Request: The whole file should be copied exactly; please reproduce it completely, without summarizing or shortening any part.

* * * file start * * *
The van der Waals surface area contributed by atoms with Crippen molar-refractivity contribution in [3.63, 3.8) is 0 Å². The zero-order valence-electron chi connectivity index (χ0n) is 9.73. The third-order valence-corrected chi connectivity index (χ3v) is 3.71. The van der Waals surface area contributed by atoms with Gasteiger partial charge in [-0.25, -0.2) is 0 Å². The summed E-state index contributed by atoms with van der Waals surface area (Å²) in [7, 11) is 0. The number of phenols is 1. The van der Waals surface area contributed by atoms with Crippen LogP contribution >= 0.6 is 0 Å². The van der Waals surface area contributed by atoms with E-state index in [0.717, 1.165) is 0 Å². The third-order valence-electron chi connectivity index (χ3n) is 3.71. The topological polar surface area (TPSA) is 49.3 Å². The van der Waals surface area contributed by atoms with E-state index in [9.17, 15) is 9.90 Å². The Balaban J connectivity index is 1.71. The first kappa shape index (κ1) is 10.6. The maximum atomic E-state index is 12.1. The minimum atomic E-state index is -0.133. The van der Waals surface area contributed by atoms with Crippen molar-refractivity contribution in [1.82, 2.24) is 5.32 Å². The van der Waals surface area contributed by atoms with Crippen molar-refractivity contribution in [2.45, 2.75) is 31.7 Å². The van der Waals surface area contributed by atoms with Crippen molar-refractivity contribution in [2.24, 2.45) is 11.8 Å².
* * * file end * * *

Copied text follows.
The van der Waals surface area contributed by atoms with Crippen molar-refractivity contribution in [3.63, 3.8) is 0 Å². The zero-order valence-electron chi connectivity index (χ0n) is 9.73. The third-order valence-corrected chi connectivity index (χ3v) is 3.71. The van der Waals surface area contributed by atoms with Gasteiger partial charge in [-0.25, -0.2) is 0 Å². The summed E-state index contributed by atoms with van der Waals surface area (Å²) in [7, 11) is 0. The number of phenols is 1. The van der Waals surface area contributed by atoms with Crippen LogP contribution >= 0.6 is 0 Å². The van der Waals surface area contributed by atoms with E-state index in [0.717, 1.165) is 0 Å². The third-order valence-electron chi connectivity index (χ3n) is 3.71. The topological polar surface area (TPSA) is 49.3 Å². The van der Waals surface area contributed by atoms with E-state index in [9.17, 15) is 9.90 Å². The Balaban J connectivity index is 1.71. The first kappa shape index (κ1) is 10.6. The maximum atomic E-state index is 12.1. The minimum atomic E-state index is -0.133. The van der Waals surface area contributed by atoms with Crippen molar-refractivity contribution in [1.82, 2.24) is 5.32 Å². The van der Waals surface area contributed by atoms with Crippen molar-refractivity contribution in [2.45, 2.75) is 31.7 Å². The van der Waals surface area contributed by atoms with Crippen molar-refractivity contribution in [2.24, 2.45) is 11.8 Å².